2014.12.27 made in PRC ii

In today’s globalized economy, it’s perfectly normal to be wearing shoes made in Malaysia, listening to an American pop star on a Korean smartphone while driving a German car fitted with Japanese tires. But how many times have you taken a good look to find out where those new jeans or those headphones you got for Christmas were really made?

Recently Japanese consumers have been discovering that some of their products are from “P.R.C.,” a country they had never heard of, and would like some answers on what appears to be a legal gray zone in product labeling regulations.

Although still not as confusing an anthropromorphic pear currently having a hit song in Japan, a linguistic loophole of sorts has been allowing some products produced in China to be labeled in English as “Made in P.R.C.” Referring to China’s official name, the People’s Republic of China, the label is accused by some consumer advocates as being misleading. They say it’s a disingenuous attempt to rebrand the country after a series of food scandals tainted the image of Chinese-made goods around the world.

▼ Is this piece of clothing still worth almost 9,000 yen (US$74) if you knew it was made in China?

2014.12.27 made in PRCImage: Seesaa blogs (ooruri777)

Typically in Japan, goods from China are labeled 中国産 (chugokusan), literally meaning “produce of China”. But some Chinese manufacturers seem to be piggybacking off the more commonly seen wording for products in Japan from the United States of America—Made in U.S.A. These Chinese manufacturers could argue that, just like “U.S.A.,” they have every right to use the abbreviation of their country’s official name, in English, when identifying where their products come from.

▼ The practice of using the English abbreviation of a country’s official name is not unheard of, like these tires from Taiwan stamped with its formal name—Republic of China

2014.12.27 made in ROCImage: Teacup Blogs (Maru no Obegaki)

According to Harumi Hori, a corporate lawyer in Tokyo, the proliferation of goods with the “Made in P.R.C.” really started sometime after January 2008 when frozen packaged gyoza dumplings from China were recalled amidst a food poisoning scare. The “new” label may have been made to appeal to Japanese consumers who were starting to avoid all products coming out of China.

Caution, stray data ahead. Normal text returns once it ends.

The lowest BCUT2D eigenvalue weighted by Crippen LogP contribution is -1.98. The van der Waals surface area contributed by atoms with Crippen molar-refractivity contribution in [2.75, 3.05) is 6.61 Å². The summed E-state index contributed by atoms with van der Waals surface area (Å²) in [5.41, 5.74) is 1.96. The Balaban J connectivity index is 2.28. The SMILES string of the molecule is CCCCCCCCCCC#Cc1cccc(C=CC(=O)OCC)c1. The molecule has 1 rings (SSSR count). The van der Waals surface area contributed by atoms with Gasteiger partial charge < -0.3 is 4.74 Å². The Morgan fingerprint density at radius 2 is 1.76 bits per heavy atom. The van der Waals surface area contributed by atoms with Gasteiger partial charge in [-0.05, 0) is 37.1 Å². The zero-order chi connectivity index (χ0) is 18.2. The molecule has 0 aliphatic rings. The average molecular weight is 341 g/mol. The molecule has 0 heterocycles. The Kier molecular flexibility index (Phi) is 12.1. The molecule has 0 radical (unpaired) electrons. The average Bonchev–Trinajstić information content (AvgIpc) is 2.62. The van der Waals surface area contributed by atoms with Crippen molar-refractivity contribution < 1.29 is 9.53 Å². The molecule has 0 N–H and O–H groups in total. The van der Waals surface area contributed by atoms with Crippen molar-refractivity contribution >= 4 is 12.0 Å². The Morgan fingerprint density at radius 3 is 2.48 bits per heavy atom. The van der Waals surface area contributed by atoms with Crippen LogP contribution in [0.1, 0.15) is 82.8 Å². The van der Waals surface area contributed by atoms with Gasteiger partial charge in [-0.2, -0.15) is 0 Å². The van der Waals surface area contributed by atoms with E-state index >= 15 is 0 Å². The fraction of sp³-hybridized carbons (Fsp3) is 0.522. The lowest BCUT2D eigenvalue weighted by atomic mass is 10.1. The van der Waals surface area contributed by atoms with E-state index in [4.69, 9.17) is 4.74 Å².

Although safety regulators in Japan require food manufacturers to clearly label the country of origins of all food in Japanese, other products do not fall under the same regulation. And since P.R.C. is just as legitimate an abbreviation as U.S.A., regulators are hesitant to call the “Made in P.R.C.” label “misleading.” Hori and other consumer advocates would like labeling regulations to be equal across all industries, requiring Japanese to be used when identifying which country made the product in a customer’s hands.

The confusion about the label has caused a number of products on online shopping sites, such as Yahoo! Shopping or Amazon Japan, to be labeled “Made in China,” but “Made in P.R.C.” on the actual physical package and vice versa. When contacted by the Japanese economic newspaper Sankei Shimbun, a company spokespersons said that there are no regulations prohibiting such labeling. The Japanese online retailer Rakuten said that it is the responsibility of the manufacturers themselves to identify where the product is made.

The Consumer Affairs Agency of Japan, which regulates the labeling of products, has said that while consumers may have a “low degree of familiarity” with the term P.R.C., the phrase does not appear to be in violation of the rule that prohibits misleading wording about a product’s origin. Consumers trying to avoid Chinese-made goods are now trying to increase awareness that a product made in “P.R.C.” is actually from China.

▼ This dramatic video (evidently from someone not too fond of Chinese products) makes the point quite clear that PRC and China are the same

Are Japanese consumers overreacting to something they should have perhaps learned in middle school social studies class? Or are Chinese manufacturers just trolling the China haters? Without a clear judgement from regulators on whether product labels can use the abbreviation of a country’s formal, but not as commonly known, name, the “Made in P.R.C.” label seems like it is here to stay.

Source: Yahoo! Japan News
Feature Image: Seesaa blogs (ooruri777)